Post Number: 232
|Posted on Saturday, 23 January, 2016 - 20:26: |
Hanwells now has a 1980 Silver Shadow for sale, fited with a 4.6 Toyota Landcruiser engine.
I find this rather strange as it can hardly be that easy and will not be that refined.
If you want cheaper running costs why not fit LPG ?
Christian S. Hansen
Post Number: 128
|Posted on Sunday, 24 January, 2016 - 09:46: |
A bastardization, if I may be blunt. Don't you just love the aesthetic installation of the insulation between engine and bulkhead? How do you suppose the issue of the hydraulic pumps and accumulators was addressed?
Post Number: 1821
|Posted on Sunday, 24 January, 2016 - 09:53: |
Since an accumulator is prominently featured in the foreground of the photo toward the right, next to the spring tower, I suspect an electric pump has been installed to power the system.
Post Number: 973
|Posted on Sunday, 24 January, 2016 - 10:09: |
"How do you suppose the issue of the hydraulic pumps and accumulators was addressed?"
Easy way for the pump would be as the Citroen C6 does, go electric, but use two pumps in case of failure.
Nice to see the battery fitment close to the starter motor.
The Toyota engine [bullet proof] is the best for this type of adaption and still useing the RR auto box with the column linkage etc.
All said and done IMO best to keep the car with its original engine etc if possible or be able to return it back to its original spec if need be later in its life.
Post Number: 1587
|Posted on Sunday, 24 January, 2016 - 11:54: |
Dear me let's not get too precious about this. A service organisation in Victoria for some years has been installing an American petrol engine in these cars very effectively when the original for whatever reason gave up the ghost (no pun). I would not like to have one but I do admire the ingenuity of whoever did the installation. The electric pumps may be the answer Brian although the Victorian cars have the Citroen belt driven pumps which do a pretty good job I'm told.
Posted From: 220.127.116.11
|Posted on Sunday, 24 January, 2016 - 20:11: |
(Message approved by david_gore)
Robert Noel Reddington
Post Number: 855
|Posted on Wednesday, 17 February, 2016 - 03:22: |
Bastardisation is the correct word, it means in engineering an assembly of bits that were not meant to be.
This is actually a pointless conversion. In my experience the people who did this job would have been disappointed over the fuel economy. It's usually not as good as they first thought.
There are many proper diesels that would be much better.
Lpg Shadows are about 12 mpg on lpg around town and as much as 18 on a run. Which in cost terms is about 40 % better than petrol and probably about the same as running diesel.
A real problem with this sort of conversion is the final drive ratio. It won't be a good match to engine charistics.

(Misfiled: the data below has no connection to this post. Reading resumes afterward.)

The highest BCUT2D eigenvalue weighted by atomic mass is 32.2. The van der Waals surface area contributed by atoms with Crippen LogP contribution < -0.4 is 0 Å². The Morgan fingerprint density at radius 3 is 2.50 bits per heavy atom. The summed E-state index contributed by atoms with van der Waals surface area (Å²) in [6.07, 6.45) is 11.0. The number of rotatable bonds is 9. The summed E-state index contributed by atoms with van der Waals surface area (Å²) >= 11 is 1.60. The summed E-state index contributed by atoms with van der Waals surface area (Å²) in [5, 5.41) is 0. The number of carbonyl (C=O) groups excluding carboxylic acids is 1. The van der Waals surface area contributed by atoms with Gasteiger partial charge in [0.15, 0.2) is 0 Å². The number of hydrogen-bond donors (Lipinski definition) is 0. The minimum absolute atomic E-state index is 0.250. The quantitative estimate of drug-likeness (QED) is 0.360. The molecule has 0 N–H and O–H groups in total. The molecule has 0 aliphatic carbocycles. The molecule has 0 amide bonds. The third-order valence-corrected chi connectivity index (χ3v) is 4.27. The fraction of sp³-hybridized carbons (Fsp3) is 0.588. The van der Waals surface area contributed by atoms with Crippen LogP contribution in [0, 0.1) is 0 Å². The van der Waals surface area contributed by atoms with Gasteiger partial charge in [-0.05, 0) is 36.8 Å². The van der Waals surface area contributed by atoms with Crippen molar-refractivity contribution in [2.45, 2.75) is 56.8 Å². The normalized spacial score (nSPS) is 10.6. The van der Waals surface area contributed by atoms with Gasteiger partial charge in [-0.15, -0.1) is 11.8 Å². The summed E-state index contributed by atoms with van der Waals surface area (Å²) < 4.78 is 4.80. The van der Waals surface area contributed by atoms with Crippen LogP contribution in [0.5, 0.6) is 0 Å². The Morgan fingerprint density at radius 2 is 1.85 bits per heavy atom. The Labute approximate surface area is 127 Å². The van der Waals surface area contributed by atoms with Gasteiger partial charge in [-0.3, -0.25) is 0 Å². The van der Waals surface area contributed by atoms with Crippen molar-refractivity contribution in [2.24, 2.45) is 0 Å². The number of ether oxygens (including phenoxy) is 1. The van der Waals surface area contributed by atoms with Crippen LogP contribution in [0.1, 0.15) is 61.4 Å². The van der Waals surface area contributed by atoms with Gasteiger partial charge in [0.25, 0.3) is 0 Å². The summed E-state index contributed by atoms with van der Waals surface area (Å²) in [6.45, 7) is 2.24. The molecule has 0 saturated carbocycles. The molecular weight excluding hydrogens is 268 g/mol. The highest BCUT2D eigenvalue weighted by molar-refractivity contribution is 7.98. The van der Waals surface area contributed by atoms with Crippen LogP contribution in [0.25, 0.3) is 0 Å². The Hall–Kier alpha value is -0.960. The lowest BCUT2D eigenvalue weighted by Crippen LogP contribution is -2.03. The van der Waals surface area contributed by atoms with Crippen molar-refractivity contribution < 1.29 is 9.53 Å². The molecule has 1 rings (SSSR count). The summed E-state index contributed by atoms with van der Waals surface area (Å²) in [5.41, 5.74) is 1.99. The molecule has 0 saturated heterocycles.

However if someone wants to have a diesel Shadow then this one is probably on of the better ones.
Post Number: 1912
|Posted on Wednesday, 17 February, 2016 - 07:47: |
Unfortunately, the images do not show whether the Toyota diesel engine installed has a turbo-charger or is naturally aspirated. If it is a naturally aspirated diesel, it would be expected to have the inherent non-turbo diesel problem of being unable to maintain a constant speed let alone accelerate when climbing hills. The turbo engines are much better in this respect.
The thought of a diesel-engined R-R/B staggering up a hill is not a good thing and, in my opinion, a LPG conversion on a petrol V8 is more practicable regardless of whether it is the R-R or an alternative V8 engine.
BTW Land Cruisers are renowned in Australia for being very heavy on fuel especially in city driving which is reflected in the resale value for low-mileage vehicles primarily used for suburban shopping and school drop-offs and pick-ups by drivers who "feel safer" in a ponderous bulky vehicle that they have difficulty driving in traffic and confined spaces like car parks.
Off-road users and mining companies have a high opinion of the Land Cruiser and tolerate the fuel consumption as the price that has to be paid for the other benefits the Land Cruiser has in the harsh environment where they excel. These vehicles are always well-used when they are replaced by new vehicles and this is also reflected in their resale price.
Vladimir Ivanovich Kirillov
Post Number: 409
|Posted on Wednesday, 17 February, 2016 - 08:18: |
Without doubt a spectacular and horrible car, and a mongrelization of a once superb motor vehicle resulting in what one would expect to emerge from a Cuban or North Korean Dodgy Brothers Setup in the ghetto parts of Havana or Pyongyang.
It has all the class of a three eyed five legged psychedelic guinea pig. I would be to embarrassed to drive it anywhere.
Its shows that one can have the taste of a poisoned garden slug and still have the money to purchase a Rolls Royce. Sad and unbelievably tragic.
Post Number: 977
|Posted on Wednesday, 17 February, 2016 - 17:57: |
"Unfortunately, the images do not show whether the Toyota diesel engine installed has a turbo-charger or is naturally aspirated."